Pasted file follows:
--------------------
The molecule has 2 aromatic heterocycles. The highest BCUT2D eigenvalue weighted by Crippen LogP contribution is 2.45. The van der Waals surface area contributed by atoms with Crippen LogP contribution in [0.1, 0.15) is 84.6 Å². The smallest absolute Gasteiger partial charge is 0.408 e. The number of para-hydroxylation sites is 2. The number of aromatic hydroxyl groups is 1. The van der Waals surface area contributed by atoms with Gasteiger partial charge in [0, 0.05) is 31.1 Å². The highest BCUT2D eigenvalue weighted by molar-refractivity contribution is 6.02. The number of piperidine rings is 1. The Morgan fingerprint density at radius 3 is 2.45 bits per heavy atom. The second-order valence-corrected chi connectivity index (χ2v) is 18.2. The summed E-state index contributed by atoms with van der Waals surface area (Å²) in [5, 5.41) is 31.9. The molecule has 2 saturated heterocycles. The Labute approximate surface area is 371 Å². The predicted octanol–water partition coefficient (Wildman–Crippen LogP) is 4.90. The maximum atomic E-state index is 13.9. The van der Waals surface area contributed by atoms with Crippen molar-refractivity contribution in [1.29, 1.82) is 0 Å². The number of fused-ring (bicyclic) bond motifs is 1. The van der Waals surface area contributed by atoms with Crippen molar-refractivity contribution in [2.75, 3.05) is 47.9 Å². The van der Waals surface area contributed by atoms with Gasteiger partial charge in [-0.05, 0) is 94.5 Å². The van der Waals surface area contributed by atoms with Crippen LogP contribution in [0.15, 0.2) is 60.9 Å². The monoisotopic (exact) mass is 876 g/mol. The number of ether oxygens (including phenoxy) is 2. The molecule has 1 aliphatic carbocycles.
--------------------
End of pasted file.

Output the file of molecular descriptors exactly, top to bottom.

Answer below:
The molecule has 2 aromatic heterocycles. The highest BCUT2D eigenvalue weighted by Crippen LogP contribution is 2.45. The van der Waals surface area contributed by atoms with Crippen LogP contribution in [0.1, 0.15) is 84.6 Å². The smallest absolute Gasteiger partial charge is 0.408 e. The number of para-hydroxylation sites is 2. The number of aromatic hydroxyl groups is 1. The van der Waals surface area contributed by atoms with Gasteiger partial charge in [0, 0.05) is 31.1 Å². The highest BCUT2D eigenvalue weighted by molar-refractivity contribution is 6.02. The number of piperidine rings is 1. The Morgan fingerprint density at radius 3 is 2.45 bits per heavy atom. The second-order valence-corrected chi connectivity index (χ2v) is 18.2. The summed E-state index contributed by atoms with van der Waals surface area (Å²) in [5, 5.41) is 31.9. The molecule has 2 saturated heterocycles. The Labute approximate surface area is 371 Å². The predicted octanol–water partition coefficient (Wildman–Crippen LogP) is 4.90. The maximum atomic E-state index is 13.9. The van der Waals surface area contributed by atoms with Crippen molar-refractivity contribution in [1.29, 1.82) is 0 Å². The number of fused-ring (bicyclic) bond motifs is 1. The van der Waals surface area contributed by atoms with Crippen molar-refractivity contribution in [2.75, 3.05) is 47.9 Å². The van der Waals surface area contributed by atoms with Gasteiger partial charge in [-0.05, 0) is 94.5 Å². The van der Waals surface area contributed by atoms with Crippen LogP contribution in [0.15, 0.2) is 60.9 Å². The monoisotopic (exact) mass is 876 g/mol. The number of ether oxygens (including phenoxy) is 2. The molecule has 1 aliphatic carbocycles.